Mary went and looked through the scope and also fell silent as she moved it around observing the same incredible sky that had rendered Jim so speechless. She backed away slowly from the telescope with her fingers resting on her mouth. “Here Jane. You go look. It’s… Beautiful, but unbelievable.”

I set my wine down and peered through the telescope observing the night sky like I had never seen it before. There were huge streaks of colour, now Green and blue. They cascaded through the sky, just barely visible to the naked eye if you were looking for it but obvious and bold with the telescope. The colours moved and changed and occasionally a streak of Purple or Red would be seen. It was like the Auroura Borealis on steroids.

I had witnessed the Auroura Borealis once in my life when I was a kid. I remember I had been suffering from the stomach flu, which, for a ten year old, was the worst thing ever. My brother excitedly grabbed my arm and ran out the back door with me. There was a hill at the back of the house. We ran all the way to the top. I had no idea why we were running or what we would see, but we ran to the top of the hill and collapsed. We looked up and saw the most beautiful lights in the sky. We sat there in silence for a half hour just looking at the sky.

I backed away from the telescope and sighed thinking about my family, wishing I could just talk to one of them on the phone to see how they were handling this whole thing. I missed them terribly.

first chapter of my new (untitled) book

Photo courtesy of CleanTechnologies.ca

It was a Friday morning. I was hung-over and still in bed. I looked over at my alarm clock, which was flickering from, bright to dim. It said 11:01AM. My room seemed eerie and quiet. I sat on the edge of my bed staring at my flickering clock. I hit it a few times with my hand and then unplugged it. I thought perhaps it might be a fire hazard.  My iPhone beeped telling me I had a text message. I ignored it and sauntered into the kitchen to make myself a much-needed cup of tea.  When I opened the fridge door it hit me like a ton of bricks; the calendar on the fridge. Today was Friday December 21st 2012”.  Suddenly I felt a knot form in my stomach. Today was supposed to be “the day”, the end of the Mayan Long Count calendar. I looked up at the clock on the wall, which now said 11:09. I looked in the mirror and whispered, “calm down, it’s all hype. It’ll be fine. It’s just a day.”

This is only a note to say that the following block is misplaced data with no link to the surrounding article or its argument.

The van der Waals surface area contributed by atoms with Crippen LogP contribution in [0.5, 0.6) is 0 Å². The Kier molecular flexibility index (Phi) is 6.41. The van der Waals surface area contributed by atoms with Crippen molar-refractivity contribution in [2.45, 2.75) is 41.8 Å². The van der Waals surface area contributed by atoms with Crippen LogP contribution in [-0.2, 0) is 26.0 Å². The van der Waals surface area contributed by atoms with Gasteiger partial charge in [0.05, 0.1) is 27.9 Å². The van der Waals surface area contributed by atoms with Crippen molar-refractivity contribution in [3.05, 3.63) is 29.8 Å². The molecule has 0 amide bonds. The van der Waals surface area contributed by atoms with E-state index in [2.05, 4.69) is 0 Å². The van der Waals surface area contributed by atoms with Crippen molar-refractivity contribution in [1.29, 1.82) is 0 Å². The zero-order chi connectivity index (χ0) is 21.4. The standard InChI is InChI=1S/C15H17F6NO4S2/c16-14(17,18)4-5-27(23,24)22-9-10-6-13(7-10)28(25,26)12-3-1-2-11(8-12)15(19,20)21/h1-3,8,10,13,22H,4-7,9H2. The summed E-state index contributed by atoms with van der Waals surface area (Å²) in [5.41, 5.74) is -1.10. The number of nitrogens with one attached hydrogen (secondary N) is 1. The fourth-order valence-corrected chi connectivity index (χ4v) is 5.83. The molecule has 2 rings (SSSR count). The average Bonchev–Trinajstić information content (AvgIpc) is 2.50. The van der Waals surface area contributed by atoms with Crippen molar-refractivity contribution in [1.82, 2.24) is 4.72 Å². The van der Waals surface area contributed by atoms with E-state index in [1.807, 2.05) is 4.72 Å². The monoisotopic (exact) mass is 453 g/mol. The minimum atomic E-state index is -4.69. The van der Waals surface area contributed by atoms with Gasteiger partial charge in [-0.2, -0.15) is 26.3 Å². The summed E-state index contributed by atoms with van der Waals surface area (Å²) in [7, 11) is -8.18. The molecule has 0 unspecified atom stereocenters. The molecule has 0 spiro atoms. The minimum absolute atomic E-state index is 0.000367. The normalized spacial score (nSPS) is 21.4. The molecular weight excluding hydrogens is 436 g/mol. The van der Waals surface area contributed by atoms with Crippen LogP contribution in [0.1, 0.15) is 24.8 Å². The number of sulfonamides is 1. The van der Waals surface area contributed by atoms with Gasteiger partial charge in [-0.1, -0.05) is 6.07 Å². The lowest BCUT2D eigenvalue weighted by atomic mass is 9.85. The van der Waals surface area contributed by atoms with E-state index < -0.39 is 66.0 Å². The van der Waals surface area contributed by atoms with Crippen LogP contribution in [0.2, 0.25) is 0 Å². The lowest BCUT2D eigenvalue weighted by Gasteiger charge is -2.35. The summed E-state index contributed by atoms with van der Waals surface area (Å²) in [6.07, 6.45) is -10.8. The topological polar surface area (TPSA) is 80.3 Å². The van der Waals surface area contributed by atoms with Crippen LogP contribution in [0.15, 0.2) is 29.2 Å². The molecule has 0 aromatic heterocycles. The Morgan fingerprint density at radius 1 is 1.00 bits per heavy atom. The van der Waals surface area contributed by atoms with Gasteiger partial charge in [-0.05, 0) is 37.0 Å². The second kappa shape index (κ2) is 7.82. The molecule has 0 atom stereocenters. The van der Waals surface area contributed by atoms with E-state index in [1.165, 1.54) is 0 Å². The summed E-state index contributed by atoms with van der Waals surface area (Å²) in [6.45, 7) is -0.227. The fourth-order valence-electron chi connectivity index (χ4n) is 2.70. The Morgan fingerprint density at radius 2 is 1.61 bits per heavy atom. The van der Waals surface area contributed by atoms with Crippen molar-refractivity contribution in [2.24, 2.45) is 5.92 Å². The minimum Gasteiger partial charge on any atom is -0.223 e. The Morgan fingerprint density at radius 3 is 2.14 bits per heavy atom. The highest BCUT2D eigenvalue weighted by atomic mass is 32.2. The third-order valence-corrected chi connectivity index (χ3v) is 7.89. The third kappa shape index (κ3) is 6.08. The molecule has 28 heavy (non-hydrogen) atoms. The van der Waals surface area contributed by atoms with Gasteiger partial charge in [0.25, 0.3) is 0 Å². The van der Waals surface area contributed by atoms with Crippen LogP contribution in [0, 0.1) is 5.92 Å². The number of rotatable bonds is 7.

A few months ago I had talked to some friends about this and we had all agreed to get together and be together during this time “just in case”. It was half joking, half serious. But here I was alone, completely oblivious to the days date. I started singing the Star Spangled Banner for some reason. I think it made me feel better. The kettle whistled and I heard the second hand on the clock move into position, which seemed louder and more pronounced than ever. I turned around slowly to see the time: 11:11AM.

And it was at that moment that my lights went out.

“Oh shit” I shouted.